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Not-so-hot flash
Menopause the Musical hits Boston
Menopause the Musical
By Jeanie Linders. Directed by Kathryn Conte. Co-directed and choreographed by Patty Bender. Musical direction, orchestrations, and arrangements by C.T. Hollis. Set by Miranda Clark. Lighting by Ginny Adams. Sound by J. Hagenbuckle. Costumes by Vickie K. Bast. With Adrienne Cote, Mary Callanan, Avery Sommers, and Kathy St. George. At the Stuart Street Playhouse through May 9.

No doubt there’s a clever musical to be written on the subject of menopause, but Menopause the Musical isn’t it, despite the guaranteed guffaws at the public mention of once-taboo conditions. The problem is that Jeanie Linders, who wrote the book and lyrics, takes the easy way out at every opportunity. The lyrics are parodies set to a string of golden oldies, mostly dating back to the 1960s and ’70s, with a few more ancient tunes added for appropriate references. A torch rendition of Irving Berlin’s "Heat Wave" begins, "I’m having a hot flash"; the Beach Boys’ "Good Vibrations" sees the über-obvious appearance of a certain unmentionable device. No surprises here, folks, but last Friday night’s audience, looking to be 99 percent women of a certain age, didn’t much care. Waving the "hot flash fans" that were being hawked in the aisles for a buck apiece before the lights went down, they screamed at the naughty gags and cheered the familiar bodily passages from a checklist of après-40 concerns: memory loss, weight gain, sluggish marriages, difficult diets, and the crying-out-loud need for attention to be paid.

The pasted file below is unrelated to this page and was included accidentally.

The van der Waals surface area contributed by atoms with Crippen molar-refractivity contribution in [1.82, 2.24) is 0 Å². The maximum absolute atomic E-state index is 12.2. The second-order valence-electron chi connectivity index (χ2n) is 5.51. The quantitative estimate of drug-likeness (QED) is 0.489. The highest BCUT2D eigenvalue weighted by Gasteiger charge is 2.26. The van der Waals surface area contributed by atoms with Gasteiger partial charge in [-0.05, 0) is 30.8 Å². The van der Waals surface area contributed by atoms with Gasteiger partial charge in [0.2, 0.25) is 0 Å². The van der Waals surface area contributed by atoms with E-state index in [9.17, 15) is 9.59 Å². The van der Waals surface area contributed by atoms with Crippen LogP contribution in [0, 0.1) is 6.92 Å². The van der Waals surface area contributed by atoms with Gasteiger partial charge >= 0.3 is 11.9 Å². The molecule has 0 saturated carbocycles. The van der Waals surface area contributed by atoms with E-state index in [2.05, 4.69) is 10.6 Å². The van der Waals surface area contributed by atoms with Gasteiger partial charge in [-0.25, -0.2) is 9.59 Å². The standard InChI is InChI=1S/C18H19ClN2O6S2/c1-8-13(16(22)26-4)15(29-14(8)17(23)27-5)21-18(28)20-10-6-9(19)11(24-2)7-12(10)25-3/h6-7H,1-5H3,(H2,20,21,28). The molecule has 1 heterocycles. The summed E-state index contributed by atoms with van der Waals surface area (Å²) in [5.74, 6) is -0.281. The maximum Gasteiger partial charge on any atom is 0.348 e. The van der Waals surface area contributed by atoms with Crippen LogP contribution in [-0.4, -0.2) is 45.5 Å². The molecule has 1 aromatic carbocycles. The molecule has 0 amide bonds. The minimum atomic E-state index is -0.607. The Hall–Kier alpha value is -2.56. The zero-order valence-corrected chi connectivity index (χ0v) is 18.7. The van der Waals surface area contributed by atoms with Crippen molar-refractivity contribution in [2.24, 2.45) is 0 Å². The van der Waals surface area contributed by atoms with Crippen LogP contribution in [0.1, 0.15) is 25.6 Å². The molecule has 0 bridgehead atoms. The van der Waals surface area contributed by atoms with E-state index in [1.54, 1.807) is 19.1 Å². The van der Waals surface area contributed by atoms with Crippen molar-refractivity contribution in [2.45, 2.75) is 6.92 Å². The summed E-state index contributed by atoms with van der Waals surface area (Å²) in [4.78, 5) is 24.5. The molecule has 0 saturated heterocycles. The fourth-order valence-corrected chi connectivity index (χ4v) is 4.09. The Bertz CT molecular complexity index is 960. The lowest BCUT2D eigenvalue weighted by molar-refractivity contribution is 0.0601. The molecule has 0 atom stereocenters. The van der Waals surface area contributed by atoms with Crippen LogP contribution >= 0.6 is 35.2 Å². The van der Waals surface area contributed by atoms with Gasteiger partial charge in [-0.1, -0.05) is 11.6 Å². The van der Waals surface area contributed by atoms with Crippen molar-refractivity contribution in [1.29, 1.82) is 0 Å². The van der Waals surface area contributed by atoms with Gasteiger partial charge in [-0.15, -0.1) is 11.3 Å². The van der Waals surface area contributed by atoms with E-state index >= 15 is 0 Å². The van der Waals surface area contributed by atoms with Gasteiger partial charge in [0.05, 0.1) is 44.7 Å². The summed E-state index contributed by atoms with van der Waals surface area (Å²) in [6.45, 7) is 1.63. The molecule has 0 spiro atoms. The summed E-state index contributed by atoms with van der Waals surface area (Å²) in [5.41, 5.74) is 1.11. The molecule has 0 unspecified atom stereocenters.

Beisdes, Linders and directors Kathryn Conte and Patty Bender have struck gold with this cast of four hard-working actresses who understand that there’s no way they can overplay the material. The Boston-based Kathy St. George is particularly endearing as the Energizer Bunny of the troupe. Avery Sommers, who comes trailing an impressive list of Broadway credits, can bring down the house with her gospel-power delivery. Mary Callanan grits her teeth with good grace at the many oversized allusions; Adrienne Cote, in Barbara Bush–style linen suit and pearls, manages to convey the time-warp wasp lady of the Junior League.

The show takes place in Bloomingdale’s New York, where four disparate women from feminine cliché heaven — the over-aged theatrical ingénue, the tough-ass corporate officer, the ditzy housewife from Iowa, and the ’60s flower child — meet, compete, and then bond over the bargains at the lingerie counter. The idea for the set is borrowed from 19th-century farce, with the multiple doors to be slammed or spilled out from replicating the line-up of stalls in a ladies’ room. Yes, there’s a running joke about the constant need to be near a bathroom — and running is the operative adjective. Vickie Bast’s costumes, including a nifty group of basic black outfits for the finale, help to dress up the stage as well as the characters. The choreography, credited to Bender, is distinctly elementary, a retread of Supremes back-up routines and rock-star antics performed mostly in unison. The back-up band — Catherine Stornetta, Mark Nathanson, and James Bettincourt — do a fine job of bouncing through the familiar melodies.

You’d have to be a stone not to laugh at several of the sight gags, and the cast is stellar. But the material doesn’t add up to any message that goes beyond whining, despite the anthem-like ending of solidarity and hope set to "New Attitude." The Vagina Monologues, with its pressing political purpose, this show ain’t. Menopause the Musical is, however, clearly critic-proof: the Boston production is only one of the many national companies running in various cities across the land.

Issue Date: April 23 - 29, 2004
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